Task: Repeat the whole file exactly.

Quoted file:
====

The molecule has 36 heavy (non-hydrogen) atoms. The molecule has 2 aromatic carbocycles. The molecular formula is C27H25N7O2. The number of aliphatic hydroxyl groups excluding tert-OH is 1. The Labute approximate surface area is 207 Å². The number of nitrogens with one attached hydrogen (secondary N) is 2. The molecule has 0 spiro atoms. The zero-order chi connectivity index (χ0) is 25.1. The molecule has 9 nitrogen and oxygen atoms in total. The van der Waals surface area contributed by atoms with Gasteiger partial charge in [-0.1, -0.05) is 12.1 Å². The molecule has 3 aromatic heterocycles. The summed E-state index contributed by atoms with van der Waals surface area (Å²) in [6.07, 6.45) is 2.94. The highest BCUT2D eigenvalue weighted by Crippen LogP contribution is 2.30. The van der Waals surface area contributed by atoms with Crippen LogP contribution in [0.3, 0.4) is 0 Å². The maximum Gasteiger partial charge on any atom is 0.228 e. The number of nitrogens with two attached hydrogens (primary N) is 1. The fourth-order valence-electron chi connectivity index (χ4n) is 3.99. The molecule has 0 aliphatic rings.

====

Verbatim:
The molecule has 36 heavy (non-hydrogen) atoms. The molecule has 2 aromatic carbocycles. The molecular formula is C27H25N7O2. The number of aliphatic hydroxyl groups excluding tert-OH is 1. The Labute approximate surface area is 207 Å². The number of nitrogens with one attached hydrogen (secondary N) is 2. The molecule has 0 spiro atoms. The zero-order chi connectivity index (χ0) is 25.1. The molecule has 9 nitrogen and oxygen atoms in total. The van der Waals surface area contributed by atoms with Gasteiger partial charge in [-0.1, -0.05) is 12.1 Å². The molecule has 3 aromatic heterocycles. The summed E-state index contributed by atoms with van der Waals surface area (Å²) in [6.07, 6.45) is 2.94. The highest BCUT2D eigenvalue weighted by Crippen LogP contribution is 2.30. The van der Waals surface area contributed by atoms with Crippen LogP contribution in [0.3, 0.4) is 0 Å². The maximum Gasteiger partial charge on any atom is 0.228 e. The number of nitrogens with two attached hydrogens (primary N) is 1. The fourth-order valence-electron chi connectivity index (χ4n) is 3.99. The molecule has 0 aliphatic rings.